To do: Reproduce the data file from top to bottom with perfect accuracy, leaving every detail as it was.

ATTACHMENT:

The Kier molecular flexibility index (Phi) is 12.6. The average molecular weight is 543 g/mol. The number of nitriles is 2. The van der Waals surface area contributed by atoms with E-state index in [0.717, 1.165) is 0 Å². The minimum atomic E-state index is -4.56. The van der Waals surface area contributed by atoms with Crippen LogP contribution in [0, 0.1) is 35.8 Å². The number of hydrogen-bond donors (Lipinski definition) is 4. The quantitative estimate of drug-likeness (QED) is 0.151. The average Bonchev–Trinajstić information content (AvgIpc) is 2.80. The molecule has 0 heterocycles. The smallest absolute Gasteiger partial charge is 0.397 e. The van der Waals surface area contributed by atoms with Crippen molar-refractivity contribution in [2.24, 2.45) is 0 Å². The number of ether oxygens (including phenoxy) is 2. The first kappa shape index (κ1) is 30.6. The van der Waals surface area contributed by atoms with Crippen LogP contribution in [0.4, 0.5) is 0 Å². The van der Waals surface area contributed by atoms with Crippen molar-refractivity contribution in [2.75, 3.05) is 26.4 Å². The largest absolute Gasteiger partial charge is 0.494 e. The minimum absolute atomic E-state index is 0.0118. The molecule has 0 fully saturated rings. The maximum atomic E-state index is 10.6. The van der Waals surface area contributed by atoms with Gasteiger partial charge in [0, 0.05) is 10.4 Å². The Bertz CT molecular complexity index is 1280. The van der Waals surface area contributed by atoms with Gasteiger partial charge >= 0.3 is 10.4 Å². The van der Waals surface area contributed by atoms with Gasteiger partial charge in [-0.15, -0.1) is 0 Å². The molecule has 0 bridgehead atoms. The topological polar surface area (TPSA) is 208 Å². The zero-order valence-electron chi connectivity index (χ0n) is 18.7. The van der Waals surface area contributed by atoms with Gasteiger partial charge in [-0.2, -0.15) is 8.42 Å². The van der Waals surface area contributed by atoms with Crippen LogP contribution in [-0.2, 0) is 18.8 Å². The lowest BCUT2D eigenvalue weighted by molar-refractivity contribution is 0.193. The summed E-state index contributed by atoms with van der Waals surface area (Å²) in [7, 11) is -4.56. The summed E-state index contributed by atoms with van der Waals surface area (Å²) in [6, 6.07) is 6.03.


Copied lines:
The Kier molecular flexibility index (Phi) is 12.6. The average molecular weight is 543 g/mol. The number of nitriles is 2. The van der Waals surface area contributed by atoms with E-state index in [0.717, 1.165) is 0 Å². The minimum atomic E-state index is -4.56. The van der Waals surface area contributed by atoms with Crippen LogP contribution in [0, 0.1) is 35.8 Å². The number of hydrogen-bond donors (Lipinski definition) is 4. The quantitative estimate of drug-likeness (QED) is 0.151. The average Bonchev–Trinajstić information content (AvgIpc) is 2.80. The molecule has 0 heterocycles. The smallest absolute Gasteiger partial charge is 0.397 e. The van der Waals surface area contributed by atoms with Crippen molar-refractivity contribution in [2.24, 2.45) is 0 Å². The number of ether oxygens (including phenoxy) is 2. The first kappa shape index (κ1) is 30.6. The van der Waals surface area contributed by atoms with Crippen LogP contribution in [0.4, 0.5) is 0 Å². The van der Waals surface area contributed by atoms with Crippen molar-refractivity contribution in [2.75, 3.05) is 26.4 Å². The largest absolute Gasteiger partial charge is 0.494 e. The minimum absolute atomic E-state index is 0.0118. The molecule has 0 fully saturated rings. The maximum atomic E-state index is 10.6. The van der Waals surface area contributed by atoms with Gasteiger partial charge in [0, 0.05) is 10.4 Å². The Bertz CT molecular complexity index is 1280. The van der Waals surface area contributed by atoms with Gasteiger partial charge >= 0.3 is 10.4 Å². The van der Waals surface area contributed by atoms with Gasteiger partial charge in [-0.15, -0.1) is 0 Å². The molecule has 0 bridgehead atoms. The topological polar surface area (TPSA) is 208 Å². The zero-order valence-electron chi connectivity index (χ0n) is 18.7. The van der Waals surface area contributed by atoms with Gasteiger partial charge in [-0.2, -0.15) is 8.42 Å². The van der Waals surface area contributed by atoms with Crippen LogP contribution in [-0.2, 0) is 18.8 Å². The lowest BCUT2D eigenvalue weighted by molar-refractivity contribution is 0.193. The summed E-state index contributed by atoms with van der Waals surface area (Å²) in [7, 11) is -4.56. The summed E-state index contributed by atoms with van der Waals surface area (Å²) in [6, 6.07) is 6.03.